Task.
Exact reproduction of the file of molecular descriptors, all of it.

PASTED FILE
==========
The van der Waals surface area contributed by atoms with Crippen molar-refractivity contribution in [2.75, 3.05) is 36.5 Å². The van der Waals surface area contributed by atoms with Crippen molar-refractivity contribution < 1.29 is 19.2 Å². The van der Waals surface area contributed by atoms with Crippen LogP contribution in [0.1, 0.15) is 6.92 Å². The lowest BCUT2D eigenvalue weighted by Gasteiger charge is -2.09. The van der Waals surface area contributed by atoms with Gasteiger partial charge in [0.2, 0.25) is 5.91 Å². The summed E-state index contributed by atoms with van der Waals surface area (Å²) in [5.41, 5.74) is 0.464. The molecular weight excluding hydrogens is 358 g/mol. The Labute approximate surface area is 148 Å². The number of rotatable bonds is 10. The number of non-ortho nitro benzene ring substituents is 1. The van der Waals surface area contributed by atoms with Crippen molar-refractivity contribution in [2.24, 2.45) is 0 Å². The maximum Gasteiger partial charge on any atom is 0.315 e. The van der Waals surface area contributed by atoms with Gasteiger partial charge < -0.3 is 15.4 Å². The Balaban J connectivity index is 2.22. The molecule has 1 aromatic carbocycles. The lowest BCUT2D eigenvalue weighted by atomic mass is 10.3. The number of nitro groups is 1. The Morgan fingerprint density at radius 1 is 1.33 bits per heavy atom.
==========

The van der Waals surface area contributed by atoms with Crippen molar-refractivity contribution in [2.75, 3.05) is 36.5 Å². The van der Waals surface area contributed by atoms with Crippen molar-refractivity contribution < 1.29 is 19.2 Å². The van der Waals surface area contributed by atoms with Crippen LogP contribution in [0.1, 0.15) is 6.92 Å². The lowest BCUT2D eigenvalue weighted by Gasteiger charge is -2.09. The van der Waals surface area contributed by atoms with Gasteiger partial charge in [0.2, 0.25) is 5.91 Å². The summed E-state index contributed by atoms with van der Waals surface area (Å²) in [5.41, 5.74) is 0.464. The molecular weight excluding hydrogens is 358 g/mol. The Labute approximate surface area is 148 Å². The number of rotatable bonds is 10. The number of non-ortho nitro benzene ring substituents is 1. The van der Waals surface area contributed by atoms with Crippen molar-refractivity contribution in [2.24, 2.45) is 0 Å². The maximum Gasteiger partial charge on any atom is 0.315 e. The van der Waals surface area contributed by atoms with Gasteiger partial charge < -0.3 is 15.4 Å². The Balaban J connectivity index is 2.22. The molecule has 1 aromatic carbocycles. The lowest BCUT2D eigenvalue weighted by atomic mass is 10.3. The number of nitro groups is 1. The Morgan fingerprint density at radius 1 is 1.33 bits per heavy atom.